Zen is not for Everyone

A special transmission outside the scriptures;
Not dependent upon words or letters;
Direct pointing to the mind;
Seeing into one's Nature and recognizing buddhahood.

Zen attempts to enlighten through practice. Enlightenment is a state in which the individual is freed from individuality, from preconceptions, from conceptions, from judgments, from truth. The enlightened person knows what is involved in taking up an interpretation of reality in order to survive and communicate. The enlightened person is free from the suffering caused by desire. The enlightened person helps others towards enlightenment as easily as breathing, since the barrier between self and other has been knocked down. From wisdom springs deepest compassion.

Zen is simple -- just sit and work on discarding your frame of reference! A teacher can help you by guiding your practice from outside and helping you come to realizations.

Zen does not claim to be the only route to enlightenment, and not everyone can get there through Zen practice. It requires openness and self-examination that does not come naturally to everyone. Some claim it requires a higher than average intelligence (I'm not convinced). In any case the direct, non-linguistic transmission won't work for many people who lack the necessary faculties for whatever reason. Other ways are available to them, some of which are probably not accessible to some Zen practitioners.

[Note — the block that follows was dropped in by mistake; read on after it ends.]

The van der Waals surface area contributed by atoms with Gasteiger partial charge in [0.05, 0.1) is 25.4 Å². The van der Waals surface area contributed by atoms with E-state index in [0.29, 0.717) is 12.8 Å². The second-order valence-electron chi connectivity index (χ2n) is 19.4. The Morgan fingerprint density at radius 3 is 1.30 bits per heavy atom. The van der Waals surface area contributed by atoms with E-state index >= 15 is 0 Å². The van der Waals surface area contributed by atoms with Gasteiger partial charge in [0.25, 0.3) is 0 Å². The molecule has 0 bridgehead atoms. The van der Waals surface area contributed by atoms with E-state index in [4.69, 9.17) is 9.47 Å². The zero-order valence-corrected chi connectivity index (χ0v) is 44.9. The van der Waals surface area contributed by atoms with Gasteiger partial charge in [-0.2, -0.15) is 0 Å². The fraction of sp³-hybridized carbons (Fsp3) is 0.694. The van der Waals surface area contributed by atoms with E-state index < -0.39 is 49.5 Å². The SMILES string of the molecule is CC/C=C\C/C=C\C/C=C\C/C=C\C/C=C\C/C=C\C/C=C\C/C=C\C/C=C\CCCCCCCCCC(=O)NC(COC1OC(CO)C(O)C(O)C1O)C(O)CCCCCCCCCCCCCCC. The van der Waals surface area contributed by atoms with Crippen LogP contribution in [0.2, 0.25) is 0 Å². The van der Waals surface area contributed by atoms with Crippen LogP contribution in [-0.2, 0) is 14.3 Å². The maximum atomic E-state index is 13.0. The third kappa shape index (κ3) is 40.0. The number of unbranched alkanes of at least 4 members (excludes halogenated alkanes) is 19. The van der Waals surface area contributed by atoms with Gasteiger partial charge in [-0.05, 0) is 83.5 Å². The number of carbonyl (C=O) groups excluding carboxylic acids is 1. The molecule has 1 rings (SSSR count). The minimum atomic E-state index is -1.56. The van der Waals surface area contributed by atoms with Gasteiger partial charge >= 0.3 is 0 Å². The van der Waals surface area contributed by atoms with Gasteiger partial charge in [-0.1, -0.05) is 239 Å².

The urge to convert other people to your own way of thinking is based in a feeling of insecurity. You need the approval of other people to support your own thought, so you try to "recruit" them to your way of thinking. They can then support your ego. This is ultimately counter-productive, because a strong ego results in cognitive dissonance -- the inability to accept reality -- and this is a barrier to enlightenment.

Work on yourself, and help others to work on themselves, but do it by example, and by giving them the benefit of your insights without requiring their acceptance in return. Do not presume that your way is the best way, just because it might be the best way for you. Pretty soon you'll realize that the whole idea of a "best" way is bogus.